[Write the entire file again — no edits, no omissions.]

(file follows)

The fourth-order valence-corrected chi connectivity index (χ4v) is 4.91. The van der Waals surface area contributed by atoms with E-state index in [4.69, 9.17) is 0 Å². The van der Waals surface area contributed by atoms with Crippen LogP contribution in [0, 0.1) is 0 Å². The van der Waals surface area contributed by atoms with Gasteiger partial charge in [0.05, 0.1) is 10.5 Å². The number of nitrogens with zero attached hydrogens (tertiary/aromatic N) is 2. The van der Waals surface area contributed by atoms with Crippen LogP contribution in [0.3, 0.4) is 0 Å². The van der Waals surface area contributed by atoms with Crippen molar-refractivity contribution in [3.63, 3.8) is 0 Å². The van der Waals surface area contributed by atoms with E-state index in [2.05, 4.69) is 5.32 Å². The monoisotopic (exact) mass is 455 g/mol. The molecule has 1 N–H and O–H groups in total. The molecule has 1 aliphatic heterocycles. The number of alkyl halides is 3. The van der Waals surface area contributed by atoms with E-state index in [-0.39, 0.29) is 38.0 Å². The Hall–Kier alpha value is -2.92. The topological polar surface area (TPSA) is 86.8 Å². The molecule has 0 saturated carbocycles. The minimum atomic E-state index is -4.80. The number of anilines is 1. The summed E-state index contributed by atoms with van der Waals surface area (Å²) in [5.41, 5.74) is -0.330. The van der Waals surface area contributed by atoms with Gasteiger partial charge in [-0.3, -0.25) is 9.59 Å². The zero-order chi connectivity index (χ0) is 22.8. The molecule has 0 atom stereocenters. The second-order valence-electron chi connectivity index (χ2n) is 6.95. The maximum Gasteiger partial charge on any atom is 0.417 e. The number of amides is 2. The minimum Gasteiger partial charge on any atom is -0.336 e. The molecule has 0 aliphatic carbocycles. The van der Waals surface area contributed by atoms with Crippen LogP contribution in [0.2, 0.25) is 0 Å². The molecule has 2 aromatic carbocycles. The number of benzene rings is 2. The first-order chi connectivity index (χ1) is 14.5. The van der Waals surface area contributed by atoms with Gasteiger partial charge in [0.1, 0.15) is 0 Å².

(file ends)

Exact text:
The fourth-order valence-corrected chi connectivity index (χ4v) is 4.91. The van der Waals surface area contributed by atoms with E-state index in [4.69, 9.17) is 0 Å². The van der Waals surface area contributed by atoms with Crippen LogP contribution in [0, 0.1) is 0 Å². The van der Waals surface area contributed by atoms with Gasteiger partial charge in [0.05, 0.1) is 10.5 Å². The number of nitrogens with zero attached hydrogens (tertiary/aromatic N) is 2. The van der Waals surface area contributed by atoms with Crippen LogP contribution in [0.3, 0.4) is 0 Å². The van der Waals surface area contributed by atoms with Crippen molar-refractivity contribution in [3.63, 3.8) is 0 Å². The van der Waals surface area contributed by atoms with E-state index in [2.05, 4.69) is 5.32 Å². The monoisotopic (exact) mass is 455 g/mol. The molecule has 1 N–H and O–H groups in total. The molecule has 1 aliphatic heterocycles. The number of alkyl halides is 3. The van der Waals surface area contributed by atoms with E-state index in [-0.39, 0.29) is 38.0 Å². The Hall–Kier alpha value is -2.92. The topological polar surface area (TPSA) is 86.8 Å². The molecule has 0 saturated carbocycles. The minimum atomic E-state index is -4.80. The number of anilines is 1. The summed E-state index contributed by atoms with van der Waals surface area (Å²) in [5.41, 5.74) is -0.330. The van der Waals surface area contributed by atoms with Gasteiger partial charge in [-0.3, -0.25) is 9.59 Å². The zero-order chi connectivity index (χ0) is 22.8. The molecule has 0 atom stereocenters. The second-order valence-electron chi connectivity index (χ2n) is 6.95. The maximum Gasteiger partial charge on any atom is 0.417 e. The number of amides is 2. The minimum Gasteiger partial charge on any atom is -0.336 e. The molecule has 0 aliphatic carbocycles. The van der Waals surface area contributed by atoms with Crippen LogP contribution in [0.2, 0.25) is 0 Å². The molecule has 2 aromatic carbocycles. The number of benzene rings is 2. The first-order chi connectivity index (χ1) is 14.5. The van der Waals surface area contributed by atoms with Gasteiger partial charge in [0.1, 0.15) is 0 Å².